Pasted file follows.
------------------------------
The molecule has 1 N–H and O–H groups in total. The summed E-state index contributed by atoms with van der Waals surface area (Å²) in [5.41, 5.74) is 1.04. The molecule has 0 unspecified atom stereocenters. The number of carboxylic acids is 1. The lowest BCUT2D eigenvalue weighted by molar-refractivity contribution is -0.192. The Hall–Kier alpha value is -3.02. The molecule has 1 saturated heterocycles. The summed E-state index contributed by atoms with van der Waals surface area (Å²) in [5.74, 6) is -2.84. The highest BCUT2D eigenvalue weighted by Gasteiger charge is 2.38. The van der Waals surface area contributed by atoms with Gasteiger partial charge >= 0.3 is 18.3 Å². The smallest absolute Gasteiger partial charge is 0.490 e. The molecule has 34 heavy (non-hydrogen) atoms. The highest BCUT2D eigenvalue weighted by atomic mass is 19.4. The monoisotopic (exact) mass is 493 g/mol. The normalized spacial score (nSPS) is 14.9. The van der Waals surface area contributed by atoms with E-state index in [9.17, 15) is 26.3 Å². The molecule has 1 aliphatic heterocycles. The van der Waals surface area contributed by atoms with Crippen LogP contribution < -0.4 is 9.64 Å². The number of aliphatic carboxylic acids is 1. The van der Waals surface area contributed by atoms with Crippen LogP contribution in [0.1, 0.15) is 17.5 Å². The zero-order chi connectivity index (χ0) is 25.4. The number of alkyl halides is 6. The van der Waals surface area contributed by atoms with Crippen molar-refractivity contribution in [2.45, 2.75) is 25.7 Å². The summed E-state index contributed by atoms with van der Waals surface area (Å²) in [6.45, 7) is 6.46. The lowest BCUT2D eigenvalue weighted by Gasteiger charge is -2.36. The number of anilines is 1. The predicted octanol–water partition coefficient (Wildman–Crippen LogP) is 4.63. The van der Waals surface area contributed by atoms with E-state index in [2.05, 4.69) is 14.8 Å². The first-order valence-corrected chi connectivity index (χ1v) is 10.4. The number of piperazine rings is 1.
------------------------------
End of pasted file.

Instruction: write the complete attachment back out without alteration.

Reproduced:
The molecule has 1 N–H and O–H groups in total. The summed E-state index contributed by atoms with van der Waals surface area (Å²) in [5.41, 5.74) is 1.04. The molecule has 0 unspecified atom stereocenters. The number of carboxylic acids is 1. The lowest BCUT2D eigenvalue weighted by molar-refractivity contribution is -0.192. The Hall–Kier alpha value is -3.02. The molecule has 1 saturated heterocycles. The summed E-state index contributed by atoms with van der Waals surface area (Å²) in [5.74, 6) is -2.84. The highest BCUT2D eigenvalue weighted by Gasteiger charge is 2.38. The van der Waals surface area contributed by atoms with Gasteiger partial charge >= 0.3 is 18.3 Å². The smallest absolute Gasteiger partial charge is 0.490 e. The molecule has 34 heavy (non-hydrogen) atoms. The highest BCUT2D eigenvalue weighted by atomic mass is 19.4. The monoisotopic (exact) mass is 493 g/mol. The normalized spacial score (nSPS) is 14.9. The van der Waals surface area contributed by atoms with E-state index in [9.17, 15) is 26.3 Å². The molecule has 1 aliphatic heterocycles. The van der Waals surface area contributed by atoms with Crippen LogP contribution < -0.4 is 9.64 Å². The number of aliphatic carboxylic acids is 1. The van der Waals surface area contributed by atoms with Crippen LogP contribution in [0.1, 0.15) is 17.5 Å². The zero-order chi connectivity index (χ0) is 25.4. The number of alkyl halides is 6. The van der Waals surface area contributed by atoms with Crippen molar-refractivity contribution in [2.45, 2.75) is 25.7 Å². The summed E-state index contributed by atoms with van der Waals surface area (Å²) in [6.45, 7) is 6.46. The lowest BCUT2D eigenvalue weighted by Gasteiger charge is -2.36. The number of anilines is 1. The predicted octanol–water partition coefficient (Wildman–Crippen LogP) is 4.63. The van der Waals surface area contributed by atoms with E-state index in [2.05, 4.69) is 14.8 Å². The first-order valence-corrected chi connectivity index (χ1v) is 10.4. The number of piperazine rings is 1.